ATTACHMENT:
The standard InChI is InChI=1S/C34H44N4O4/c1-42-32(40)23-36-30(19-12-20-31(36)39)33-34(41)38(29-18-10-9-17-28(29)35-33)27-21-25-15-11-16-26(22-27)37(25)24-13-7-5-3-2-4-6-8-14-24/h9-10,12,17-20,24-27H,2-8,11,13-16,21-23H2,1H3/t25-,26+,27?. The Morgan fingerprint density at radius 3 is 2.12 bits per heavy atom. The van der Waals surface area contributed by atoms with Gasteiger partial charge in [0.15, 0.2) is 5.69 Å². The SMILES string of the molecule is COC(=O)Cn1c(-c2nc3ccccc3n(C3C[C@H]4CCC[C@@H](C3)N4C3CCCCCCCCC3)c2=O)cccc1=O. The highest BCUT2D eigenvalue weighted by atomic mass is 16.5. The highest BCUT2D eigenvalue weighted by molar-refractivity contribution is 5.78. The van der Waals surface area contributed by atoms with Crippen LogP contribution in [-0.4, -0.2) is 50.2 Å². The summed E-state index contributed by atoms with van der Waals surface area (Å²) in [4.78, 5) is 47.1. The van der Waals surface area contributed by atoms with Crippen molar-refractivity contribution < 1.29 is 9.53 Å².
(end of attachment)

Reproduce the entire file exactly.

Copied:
The standard InChI is InChI=1S/C34H44N4O4/c1-42-32(40)23-36-30(19-12-20-31(36)39)33-34(41)38(29-18-10-9-17-28(29)35-33)27-21-25-15-11-16-26(22-27)37(25)24-13-7-5-3-2-4-6-8-14-24/h9-10,12,17-20,24-27H,2-8,11,13-16,21-23H2,1H3/t25-,26+,27?. The Morgan fingerprint density at radius 3 is 2.12 bits per heavy atom. The van der Waals surface area contributed by atoms with Gasteiger partial charge in [0.15, 0.2) is 5.69 Å². The SMILES string of the molecule is COC(=O)Cn1c(-c2nc3ccccc3n(C3C[C@H]4CCC[C@@H](C3)N4C3CCCCCCCCC3)c2=O)cccc1=O. The highest BCUT2D eigenvalue weighted by atomic mass is 16.5. The highest BCUT2D eigenvalue weighted by molar-refractivity contribution is 5.78. The van der Waals surface area contributed by atoms with Crippen LogP contribution in [-0.4, -0.2) is 50.2 Å². The summed E-state index contributed by atoms with van der Waals surface area (Å²) in [4.78, 5) is 47.1. The van der Waals surface area contributed by atoms with Crippen molar-refractivity contribution < 1.29 is 9.53 Å².